• As the downhole tool 120 drills deeper into the subterranean formation 104, the EM telemetry signal 132 transmitted by the downhole tool 120 may be attenuated on its path to the surface 102. This attenuation is greater in highly-conductive formations that shunt the EM telemetry signal 132 and can be worsened by the presence of highly resistive layers which restrict the flow of the EM telemetry signal 132 to the surface 102.
  • A distance between the first and second sensors 162, 168 may be known. The distance may be, for example, from about 10 m to about 50 m, about 50 m to about 100 m, about 100 m to about 250 m, about 250 m to about 500 m, about 500 m to about 1000 m, or more. While it was previously assumed that the resistance between two points on the casing 166 was zero or close to zero, over larger distances, the resistance is no longer nominal. As a result, with the distance known, the resistance of the casing 166 between the first and second sensors 162, 168 may be determined. The resistance may be, for example, from about 0.1 ohms per 1000 m to about 5 ohms per 1000 m, from about 0.2 ohms per 1000 m to about 2 ohms per 1000 m, or from about 0.3 ohms per 1000 m to about 1 ohm per 1000 m. In one specific example, the resistance may be about 0.5 ohms per 1000 m. Thus, in one example, if there is 10,000 m of casing 166 between the first and second sensors 162, 168, the resistance may be about 5 ohms. At least a portion of the casing 166 may be substantially vertical, which may cause the EM telemetry signal 132 to flow in a substantially vertical direction. As a result, the EM telemetry signal 132 from the downhole tool 120 (e.g., the EM telemetry portion) may be substantially perpendicular to the noise signal 142 from the surface equipment 140 at the surface 102 (e.g., the electrical noise portion), which may reduce the electrical coupling between the two portions.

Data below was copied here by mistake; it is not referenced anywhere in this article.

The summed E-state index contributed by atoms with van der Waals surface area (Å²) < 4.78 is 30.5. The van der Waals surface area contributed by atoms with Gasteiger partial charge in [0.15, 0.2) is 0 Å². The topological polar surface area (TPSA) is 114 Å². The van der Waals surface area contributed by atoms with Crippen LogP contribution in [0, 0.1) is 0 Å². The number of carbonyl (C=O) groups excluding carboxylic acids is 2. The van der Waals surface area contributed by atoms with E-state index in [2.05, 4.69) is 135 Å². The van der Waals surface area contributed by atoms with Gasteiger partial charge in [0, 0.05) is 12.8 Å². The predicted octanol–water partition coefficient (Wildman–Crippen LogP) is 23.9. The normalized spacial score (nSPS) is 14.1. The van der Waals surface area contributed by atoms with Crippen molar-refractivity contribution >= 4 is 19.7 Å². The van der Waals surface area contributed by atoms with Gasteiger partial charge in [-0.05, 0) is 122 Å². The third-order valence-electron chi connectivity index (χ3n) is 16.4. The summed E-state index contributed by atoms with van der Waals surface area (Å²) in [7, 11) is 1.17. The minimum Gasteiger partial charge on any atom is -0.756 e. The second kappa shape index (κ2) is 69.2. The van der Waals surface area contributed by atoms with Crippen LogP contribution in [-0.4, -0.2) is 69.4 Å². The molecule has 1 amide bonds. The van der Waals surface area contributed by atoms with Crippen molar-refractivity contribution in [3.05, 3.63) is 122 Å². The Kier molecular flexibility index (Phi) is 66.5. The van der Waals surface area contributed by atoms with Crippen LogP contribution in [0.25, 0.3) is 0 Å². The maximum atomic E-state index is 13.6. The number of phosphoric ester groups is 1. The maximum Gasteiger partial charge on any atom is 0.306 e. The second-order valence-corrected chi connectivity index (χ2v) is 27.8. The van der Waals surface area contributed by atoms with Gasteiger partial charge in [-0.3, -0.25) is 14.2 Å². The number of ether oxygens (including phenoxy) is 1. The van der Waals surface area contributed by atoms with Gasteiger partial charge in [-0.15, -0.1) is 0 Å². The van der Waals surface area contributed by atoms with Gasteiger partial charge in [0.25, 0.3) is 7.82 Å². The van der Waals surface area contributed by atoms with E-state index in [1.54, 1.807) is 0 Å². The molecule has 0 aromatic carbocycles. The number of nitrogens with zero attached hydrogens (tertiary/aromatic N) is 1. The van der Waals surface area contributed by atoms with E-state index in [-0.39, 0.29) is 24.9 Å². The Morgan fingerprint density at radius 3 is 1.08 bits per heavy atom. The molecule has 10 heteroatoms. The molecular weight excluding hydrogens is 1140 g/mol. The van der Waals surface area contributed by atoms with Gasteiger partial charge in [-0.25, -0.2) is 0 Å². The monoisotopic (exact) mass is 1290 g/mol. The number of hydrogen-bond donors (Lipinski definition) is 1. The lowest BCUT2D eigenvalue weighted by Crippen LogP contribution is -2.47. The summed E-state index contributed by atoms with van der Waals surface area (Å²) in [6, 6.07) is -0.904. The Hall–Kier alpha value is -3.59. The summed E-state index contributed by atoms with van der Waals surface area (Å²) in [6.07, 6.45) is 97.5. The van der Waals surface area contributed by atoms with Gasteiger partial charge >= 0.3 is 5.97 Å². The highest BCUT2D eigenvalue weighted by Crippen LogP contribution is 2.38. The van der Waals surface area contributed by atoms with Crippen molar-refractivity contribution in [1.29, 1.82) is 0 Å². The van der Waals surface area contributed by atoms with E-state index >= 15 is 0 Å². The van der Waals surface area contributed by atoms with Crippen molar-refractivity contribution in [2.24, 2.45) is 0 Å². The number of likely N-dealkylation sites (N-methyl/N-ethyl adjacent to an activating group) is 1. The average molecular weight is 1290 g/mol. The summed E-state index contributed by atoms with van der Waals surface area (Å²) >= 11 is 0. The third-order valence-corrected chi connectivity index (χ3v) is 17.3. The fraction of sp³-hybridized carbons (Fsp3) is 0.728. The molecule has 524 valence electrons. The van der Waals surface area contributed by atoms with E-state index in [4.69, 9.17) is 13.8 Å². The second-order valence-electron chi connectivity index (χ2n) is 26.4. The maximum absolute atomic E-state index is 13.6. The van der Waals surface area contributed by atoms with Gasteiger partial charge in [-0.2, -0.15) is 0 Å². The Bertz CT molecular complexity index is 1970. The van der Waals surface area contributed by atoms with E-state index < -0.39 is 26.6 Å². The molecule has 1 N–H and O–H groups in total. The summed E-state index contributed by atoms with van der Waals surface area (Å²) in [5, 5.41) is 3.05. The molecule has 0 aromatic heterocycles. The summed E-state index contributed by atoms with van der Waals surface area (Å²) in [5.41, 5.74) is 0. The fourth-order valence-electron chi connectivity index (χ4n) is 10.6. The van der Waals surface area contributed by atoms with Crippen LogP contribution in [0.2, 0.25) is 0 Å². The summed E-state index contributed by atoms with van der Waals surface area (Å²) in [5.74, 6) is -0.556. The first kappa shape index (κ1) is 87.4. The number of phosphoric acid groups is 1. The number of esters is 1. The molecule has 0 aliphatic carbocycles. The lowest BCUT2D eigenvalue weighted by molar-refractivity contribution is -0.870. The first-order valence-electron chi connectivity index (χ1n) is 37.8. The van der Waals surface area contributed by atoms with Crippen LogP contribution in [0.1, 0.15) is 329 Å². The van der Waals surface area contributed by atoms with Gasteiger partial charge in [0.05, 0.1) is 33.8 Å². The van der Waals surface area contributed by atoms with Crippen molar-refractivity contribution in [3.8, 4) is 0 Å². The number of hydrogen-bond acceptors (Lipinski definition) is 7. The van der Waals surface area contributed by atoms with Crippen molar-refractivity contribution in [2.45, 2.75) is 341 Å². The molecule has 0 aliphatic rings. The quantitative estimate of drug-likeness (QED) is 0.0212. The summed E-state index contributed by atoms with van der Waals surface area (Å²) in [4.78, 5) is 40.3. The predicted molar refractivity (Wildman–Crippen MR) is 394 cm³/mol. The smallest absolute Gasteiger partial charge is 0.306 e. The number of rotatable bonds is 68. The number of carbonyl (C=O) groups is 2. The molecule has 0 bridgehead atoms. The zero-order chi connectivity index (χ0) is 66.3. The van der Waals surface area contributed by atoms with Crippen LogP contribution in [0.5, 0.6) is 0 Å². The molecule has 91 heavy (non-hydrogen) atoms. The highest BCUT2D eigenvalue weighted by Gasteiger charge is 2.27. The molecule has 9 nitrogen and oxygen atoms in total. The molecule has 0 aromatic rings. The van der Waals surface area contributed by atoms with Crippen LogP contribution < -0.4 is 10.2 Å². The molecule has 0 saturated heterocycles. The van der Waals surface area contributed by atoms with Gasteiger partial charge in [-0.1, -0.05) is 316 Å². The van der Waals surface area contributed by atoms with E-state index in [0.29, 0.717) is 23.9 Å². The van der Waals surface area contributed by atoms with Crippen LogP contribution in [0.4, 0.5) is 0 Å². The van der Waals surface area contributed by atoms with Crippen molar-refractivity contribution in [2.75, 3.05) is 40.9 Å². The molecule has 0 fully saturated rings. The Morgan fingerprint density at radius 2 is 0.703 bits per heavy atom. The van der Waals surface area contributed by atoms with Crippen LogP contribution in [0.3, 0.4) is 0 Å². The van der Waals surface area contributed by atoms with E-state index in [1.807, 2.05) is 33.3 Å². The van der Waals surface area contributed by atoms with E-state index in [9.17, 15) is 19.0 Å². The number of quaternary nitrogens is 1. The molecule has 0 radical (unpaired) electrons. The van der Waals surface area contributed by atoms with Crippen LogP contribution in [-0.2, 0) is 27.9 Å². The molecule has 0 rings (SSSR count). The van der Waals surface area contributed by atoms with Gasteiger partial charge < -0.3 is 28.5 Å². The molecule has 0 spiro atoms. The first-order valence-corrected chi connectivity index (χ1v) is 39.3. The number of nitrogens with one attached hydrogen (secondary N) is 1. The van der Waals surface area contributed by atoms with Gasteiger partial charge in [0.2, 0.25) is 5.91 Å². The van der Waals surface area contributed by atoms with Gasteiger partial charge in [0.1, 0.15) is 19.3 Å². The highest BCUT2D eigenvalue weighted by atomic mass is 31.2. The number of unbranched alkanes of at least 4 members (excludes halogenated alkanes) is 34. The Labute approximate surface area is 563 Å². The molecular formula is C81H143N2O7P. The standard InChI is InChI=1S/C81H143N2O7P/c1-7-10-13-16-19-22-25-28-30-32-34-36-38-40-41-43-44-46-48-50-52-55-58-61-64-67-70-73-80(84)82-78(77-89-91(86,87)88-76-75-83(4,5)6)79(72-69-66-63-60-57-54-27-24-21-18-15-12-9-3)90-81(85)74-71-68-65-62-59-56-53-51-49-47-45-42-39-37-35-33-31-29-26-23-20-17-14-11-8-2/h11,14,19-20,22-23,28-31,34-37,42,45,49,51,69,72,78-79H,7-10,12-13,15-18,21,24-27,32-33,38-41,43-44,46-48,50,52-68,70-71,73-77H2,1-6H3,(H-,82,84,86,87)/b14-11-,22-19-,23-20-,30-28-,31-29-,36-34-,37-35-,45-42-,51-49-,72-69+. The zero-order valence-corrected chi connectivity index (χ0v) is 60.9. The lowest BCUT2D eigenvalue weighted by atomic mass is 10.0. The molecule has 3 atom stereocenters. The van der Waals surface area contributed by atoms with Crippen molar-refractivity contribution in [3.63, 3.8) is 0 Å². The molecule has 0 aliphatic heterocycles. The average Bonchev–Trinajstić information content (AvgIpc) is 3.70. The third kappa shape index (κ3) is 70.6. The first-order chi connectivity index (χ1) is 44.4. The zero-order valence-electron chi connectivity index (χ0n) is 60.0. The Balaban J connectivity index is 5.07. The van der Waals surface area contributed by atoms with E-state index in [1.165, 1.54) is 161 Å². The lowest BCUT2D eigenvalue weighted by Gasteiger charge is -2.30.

• The first and/or second sensor 162, 168 may be positioned to maximize the EM telemetry signal 132 (e.g., current) that is measured. In addition, the first and/or second sensor 162, 168 may be positioned to maximize the resistive path that the EM telemetry signal 132 travels through. When the subterranean formation 104 is highly resistive, the first and/or second sensor 162, 168 may be positioned in a conductive layer of the subterranean formation 104 below a highly resistive layer.